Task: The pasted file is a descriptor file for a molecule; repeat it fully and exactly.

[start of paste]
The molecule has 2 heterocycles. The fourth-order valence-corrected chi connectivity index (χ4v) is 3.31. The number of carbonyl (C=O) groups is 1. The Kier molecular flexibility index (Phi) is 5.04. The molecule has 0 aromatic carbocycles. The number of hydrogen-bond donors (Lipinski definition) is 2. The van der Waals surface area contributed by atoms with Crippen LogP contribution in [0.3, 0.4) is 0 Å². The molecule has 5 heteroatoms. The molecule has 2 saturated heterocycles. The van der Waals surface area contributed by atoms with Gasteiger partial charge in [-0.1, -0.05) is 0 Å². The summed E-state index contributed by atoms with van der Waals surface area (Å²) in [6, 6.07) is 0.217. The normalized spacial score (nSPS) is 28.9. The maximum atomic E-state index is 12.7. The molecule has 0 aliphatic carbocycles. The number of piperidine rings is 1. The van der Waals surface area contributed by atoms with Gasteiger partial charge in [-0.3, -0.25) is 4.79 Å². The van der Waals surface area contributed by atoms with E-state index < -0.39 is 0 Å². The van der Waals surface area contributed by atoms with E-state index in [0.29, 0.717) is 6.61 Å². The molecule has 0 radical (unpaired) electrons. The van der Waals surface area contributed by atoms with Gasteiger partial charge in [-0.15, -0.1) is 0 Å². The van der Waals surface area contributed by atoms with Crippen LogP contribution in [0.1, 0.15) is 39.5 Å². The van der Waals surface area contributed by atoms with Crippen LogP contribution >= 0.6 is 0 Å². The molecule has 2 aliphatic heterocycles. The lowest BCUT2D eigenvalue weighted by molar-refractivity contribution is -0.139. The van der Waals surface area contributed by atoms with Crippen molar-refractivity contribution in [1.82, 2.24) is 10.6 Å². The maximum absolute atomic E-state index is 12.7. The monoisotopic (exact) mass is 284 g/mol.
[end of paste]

The molecule has 2 heterocycles. The fourth-order valence-corrected chi connectivity index (χ4v) is 3.31. The number of carbonyl (C=O) groups is 1. The Kier molecular flexibility index (Phi) is 5.04. The molecule has 0 aromatic carbocycles. The number of hydrogen-bond donors (Lipinski definition) is 2. The van der Waals surface area contributed by atoms with Crippen LogP contribution in [0.3, 0.4) is 0 Å². The molecule has 5 heteroatoms. The molecule has 2 saturated heterocycles. The van der Waals surface area contributed by atoms with Gasteiger partial charge in [-0.1, -0.05) is 0 Å². The summed E-state index contributed by atoms with van der Waals surface area (Å²) in [6, 6.07) is 0.217. The normalized spacial score (nSPS) is 28.9. The maximum atomic E-state index is 12.7. The molecule has 0 aliphatic carbocycles. The number of piperidine rings is 1. The van der Waals surface area contributed by atoms with Gasteiger partial charge in [-0.3, -0.25) is 4.79 Å². The van der Waals surface area contributed by atoms with E-state index < -0.39 is 0 Å². The van der Waals surface area contributed by atoms with E-state index in [0.29, 0.717) is 6.61 Å². The molecule has 0 radical (unpaired) electrons. The van der Waals surface area contributed by atoms with Gasteiger partial charge in [-0.15, -0.1) is 0 Å². The van der Waals surface area contributed by atoms with Crippen LogP contribution in [0.1, 0.15) is 39.5 Å². The van der Waals surface area contributed by atoms with Crippen LogP contribution >= 0.6 is 0 Å². The molecule has 2 aliphatic heterocycles. The lowest BCUT2D eigenvalue weighted by molar-refractivity contribution is -0.139. The van der Waals surface area contributed by atoms with Crippen molar-refractivity contribution in [1.82, 2.24) is 10.6 Å². The maximum absolute atomic E-state index is 12.7. The monoisotopic (exact) mass is 284 g/mol.